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Peroxisomal Disorders Treatment & Management

  • Author: Hoda Z Abdel-Hamid, MD; Chief Editor: Amy Kao, MD  more...
Updated: Apr 01, 2015

Medical Care

Management and treatment are based on the disorder, the age of onset, and the rate of progression as well the risks and benefits associated with the available therapies. Other considerations include parent expectations and the quality of life.

In March 2015, cholic acid (Cholbam) was approved by the FDA for adjunctive treatment of peroxisomal disorders, including Zellweger spectrum disorders in patients who exhibit manifestations of liver disease, steatorrhea, or complications from decreased fat-soluble vitamin absorption. Bile acids facilitate fat digestion and absorption by forming mixed micelles, and they facilitate absorption of fat-soluble vitamins in the intestine. The mechanism of action of cholic acid has not been fully established; however, it is known that cholic acid and its conjugates are endogenous ligands of the nuclear receptor, farnesoid X receptor (FXR).

Efficacy of cholic acid for peroxisomal disorders was assessed in a single arm, treatment trial involving 29 patients treated over an 18-year period. An extension trial followed 10 of these patients and enrolled an additional 2 patients with interim efficacy data available for 21 additional months. The majority of patients were younger than 2 years at the start of cholic acid treatment (range 3 weeks to 10 years). Response to treatment was evaluated by improvements in baseline liver function tests and weight. Responses were noted in 46% of patients with evaluable data. Forty-two percent of patients survived >3 years.[9, 10]

The treatment can be specific to the disorder, such as in the case of Refsum disease, which includes elimination of the toxic substance.

  • Because phytanic acid is exclusively of dietary origin (butter, cheese, beef, lamb, and some fish), its restriction can reduce its blood and tissue levels in 1-2 years, and the neurotoxic events can be significantly limited.
  • Long-term follow-up has shown that dietary restriction improves peripheral-nerve and cardiac function and stabilizes the retinal abnormalities and hearing deficit.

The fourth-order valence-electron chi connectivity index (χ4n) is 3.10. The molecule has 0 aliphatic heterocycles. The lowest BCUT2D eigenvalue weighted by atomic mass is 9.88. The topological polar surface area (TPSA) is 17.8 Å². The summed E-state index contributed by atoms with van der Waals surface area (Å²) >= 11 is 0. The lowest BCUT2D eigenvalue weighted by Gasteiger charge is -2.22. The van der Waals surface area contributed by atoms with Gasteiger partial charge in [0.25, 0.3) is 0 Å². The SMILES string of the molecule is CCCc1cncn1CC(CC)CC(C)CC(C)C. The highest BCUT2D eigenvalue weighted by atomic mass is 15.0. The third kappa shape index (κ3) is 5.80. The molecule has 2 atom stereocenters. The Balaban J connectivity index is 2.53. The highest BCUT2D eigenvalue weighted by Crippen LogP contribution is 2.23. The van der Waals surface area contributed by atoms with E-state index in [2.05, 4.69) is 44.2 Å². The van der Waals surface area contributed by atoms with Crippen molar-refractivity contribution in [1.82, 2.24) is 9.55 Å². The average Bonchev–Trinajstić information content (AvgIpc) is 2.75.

• In sick patients, phytanic acid levels can be rapidly lowered with plasma exchange; this may reverse some symptoms. Alternative means to decrease phytanic acid levels is w-oxidation by means of the cytochrome P-450 enzyme; however, this line of therapy remains experimental.
  • Extracorporeal apheresis is another therapeutic approach that may result in in long-term improvement or stabilization in patients with progressive Refsum disease. [11]

In patients with hyperoxaluria type I, combined liver-kidney transplantation has shown the greatest promise.

In patients with X-ALD, oral administration of a mixture of glyceryl trioleate and trierucate oils (also referred to as Lorenzo oil) normalizes levels of saturated VLCFA in plasma within 4 weeks. However, consider the following:

  • Clinical rexults in patients who already had neurologic involvement have been disappointing.
  • The therapy also does not appear to alter the rate of progression of endocrine abnormalities. However, it may diminish the frequency and severity of subsequent neurologic involvement, and it has been recommended in asymptomatic boys with X-ALD after the age of 1 year.
  • Bone marrow transplantation reversed neurologic, cognitive, and neuroradiological abnormalities in 1 patient who was treated when nervous-system involvement was still mild. Results in patients with advanced disease have been disappointing.